I've been making bone broth for more than 3 years now and I have never ended up with a clear finished product.
This is how I do it:
-Roast beef bones at 400??F for 3 hours
-In a stock pot, cover them with cold water, add 1 carrot, a head of garlic and a bay leaf
-Bring to a simmer, lower the heat to a minimum and let it cook for 24 hours covered.
It always turns out cloudy and not as appealing, the taste could be better but is not bad.
I would love to hear some suggestions from the broth experts out there, thanks
asked byAlvaro (3213)
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on March 08, 2014
at 01:43 PM
For the taser you need to add salt, pepper, and an onion. You probably also want to add some fat. I use olive oil. Also, a small bit of vinegar will help extract a bit more from the bones and add a clean finish.
For the cloudy part. After you cook the stock, skim it, then put it in the fridge for a few (5-10) hours, scoop off the fat, bing the stock back up to 200 degrees, and pour through a filter, I use a cheese cloth on top of a double mesh screen.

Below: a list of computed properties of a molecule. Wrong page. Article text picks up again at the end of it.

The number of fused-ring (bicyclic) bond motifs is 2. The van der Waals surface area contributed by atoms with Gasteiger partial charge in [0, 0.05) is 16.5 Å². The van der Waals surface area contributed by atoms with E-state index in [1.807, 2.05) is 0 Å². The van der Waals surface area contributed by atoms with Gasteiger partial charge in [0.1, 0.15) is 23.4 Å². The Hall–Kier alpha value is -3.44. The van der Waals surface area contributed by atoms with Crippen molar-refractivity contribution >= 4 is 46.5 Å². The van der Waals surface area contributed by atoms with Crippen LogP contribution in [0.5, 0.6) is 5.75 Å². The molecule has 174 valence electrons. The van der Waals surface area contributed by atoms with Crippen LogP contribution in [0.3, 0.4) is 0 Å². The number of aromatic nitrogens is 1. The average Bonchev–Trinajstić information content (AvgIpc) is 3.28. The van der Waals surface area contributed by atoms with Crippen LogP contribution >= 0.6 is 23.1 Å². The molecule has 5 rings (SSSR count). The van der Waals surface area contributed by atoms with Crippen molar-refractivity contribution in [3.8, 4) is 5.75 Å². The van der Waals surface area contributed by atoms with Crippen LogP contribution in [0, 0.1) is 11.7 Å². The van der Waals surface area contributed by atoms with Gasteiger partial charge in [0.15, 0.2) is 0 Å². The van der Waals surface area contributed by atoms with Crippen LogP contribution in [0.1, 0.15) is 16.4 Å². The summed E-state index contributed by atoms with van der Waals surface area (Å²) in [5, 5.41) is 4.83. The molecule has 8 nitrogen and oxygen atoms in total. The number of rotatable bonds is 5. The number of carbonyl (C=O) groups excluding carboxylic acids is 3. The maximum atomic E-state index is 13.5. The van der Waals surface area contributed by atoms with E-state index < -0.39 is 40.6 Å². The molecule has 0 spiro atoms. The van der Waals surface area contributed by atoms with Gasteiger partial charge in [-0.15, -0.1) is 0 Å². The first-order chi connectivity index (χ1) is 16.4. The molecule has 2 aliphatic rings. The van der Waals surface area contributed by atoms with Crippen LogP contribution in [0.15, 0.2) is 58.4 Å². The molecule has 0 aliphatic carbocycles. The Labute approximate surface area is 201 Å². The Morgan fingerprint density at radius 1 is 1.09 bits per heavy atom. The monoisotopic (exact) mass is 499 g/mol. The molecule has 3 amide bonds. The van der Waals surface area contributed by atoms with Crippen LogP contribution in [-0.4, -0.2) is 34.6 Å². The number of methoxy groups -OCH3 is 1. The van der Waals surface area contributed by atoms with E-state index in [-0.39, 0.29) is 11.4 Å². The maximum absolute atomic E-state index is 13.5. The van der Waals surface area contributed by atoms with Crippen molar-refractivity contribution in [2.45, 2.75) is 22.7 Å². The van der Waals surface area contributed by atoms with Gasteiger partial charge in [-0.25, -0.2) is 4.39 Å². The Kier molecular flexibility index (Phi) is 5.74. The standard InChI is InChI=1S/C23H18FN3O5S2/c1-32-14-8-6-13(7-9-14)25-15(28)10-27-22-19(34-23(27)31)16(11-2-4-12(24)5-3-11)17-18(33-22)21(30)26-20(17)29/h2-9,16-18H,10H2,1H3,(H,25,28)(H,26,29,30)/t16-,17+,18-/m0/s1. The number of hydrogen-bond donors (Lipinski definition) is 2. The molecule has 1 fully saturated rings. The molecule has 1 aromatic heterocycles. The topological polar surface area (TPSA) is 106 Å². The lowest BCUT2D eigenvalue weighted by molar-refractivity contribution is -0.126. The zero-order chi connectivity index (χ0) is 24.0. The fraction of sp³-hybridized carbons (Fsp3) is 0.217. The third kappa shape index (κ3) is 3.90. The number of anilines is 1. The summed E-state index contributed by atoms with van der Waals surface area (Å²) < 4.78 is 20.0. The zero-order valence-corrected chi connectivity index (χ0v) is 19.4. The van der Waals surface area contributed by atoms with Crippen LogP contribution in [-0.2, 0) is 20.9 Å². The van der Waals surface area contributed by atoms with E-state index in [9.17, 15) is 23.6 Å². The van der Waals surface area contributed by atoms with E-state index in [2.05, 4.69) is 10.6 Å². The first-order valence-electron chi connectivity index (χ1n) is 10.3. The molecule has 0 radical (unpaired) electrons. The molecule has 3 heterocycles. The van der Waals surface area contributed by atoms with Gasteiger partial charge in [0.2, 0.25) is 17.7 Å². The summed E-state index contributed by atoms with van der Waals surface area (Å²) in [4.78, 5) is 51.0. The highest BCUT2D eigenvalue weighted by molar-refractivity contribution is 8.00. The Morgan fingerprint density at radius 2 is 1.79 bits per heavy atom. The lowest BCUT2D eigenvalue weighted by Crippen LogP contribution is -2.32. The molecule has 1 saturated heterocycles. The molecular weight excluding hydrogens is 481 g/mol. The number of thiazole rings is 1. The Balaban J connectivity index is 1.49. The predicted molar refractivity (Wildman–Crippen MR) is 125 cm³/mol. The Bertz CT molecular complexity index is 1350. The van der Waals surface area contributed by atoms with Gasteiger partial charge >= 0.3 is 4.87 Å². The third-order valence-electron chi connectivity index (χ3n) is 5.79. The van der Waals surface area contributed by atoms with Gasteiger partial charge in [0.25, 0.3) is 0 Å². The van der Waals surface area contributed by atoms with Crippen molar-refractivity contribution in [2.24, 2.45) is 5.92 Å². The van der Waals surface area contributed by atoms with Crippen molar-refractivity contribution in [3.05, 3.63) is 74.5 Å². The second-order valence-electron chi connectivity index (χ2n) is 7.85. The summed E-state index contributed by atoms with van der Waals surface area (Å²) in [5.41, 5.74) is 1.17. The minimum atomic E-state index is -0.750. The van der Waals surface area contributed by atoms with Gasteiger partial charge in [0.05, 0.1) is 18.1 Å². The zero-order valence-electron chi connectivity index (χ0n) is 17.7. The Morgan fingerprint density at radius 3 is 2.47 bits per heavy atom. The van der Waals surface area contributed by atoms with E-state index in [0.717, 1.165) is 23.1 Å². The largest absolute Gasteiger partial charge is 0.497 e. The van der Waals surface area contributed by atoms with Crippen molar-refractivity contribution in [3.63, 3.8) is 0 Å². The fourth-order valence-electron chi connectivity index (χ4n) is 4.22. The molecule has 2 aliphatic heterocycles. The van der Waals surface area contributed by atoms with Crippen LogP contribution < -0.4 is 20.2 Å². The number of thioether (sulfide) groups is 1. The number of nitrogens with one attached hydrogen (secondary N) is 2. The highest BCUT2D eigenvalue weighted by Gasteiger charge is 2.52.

on March 08, 2014
at 01:48 AM
I'm not sure of the roasting of the bones cleans out the scum - you might be getting scum in your broth. Maybe give them a 5 minute rolling boil in salted water and rinse really really well before you roast. It still may be cloudy - clarifying stock is a process that involves a thing called a "raft" make out of whipped egg whites and egg shells. You stir it into your stock while it cooks and it will attract all the icky stuff, then once the stock cools you lift out the raft and strain the remaining stock. Stocks that are cooked at a boil will be cloudier than stocks that are simmered. Some of the BEST stocks, like pork stock for ramen, cooks at high boils for about 16 hours and are very cloudy, but so tasty you almost die from a spoonful. So don't dis cloudy.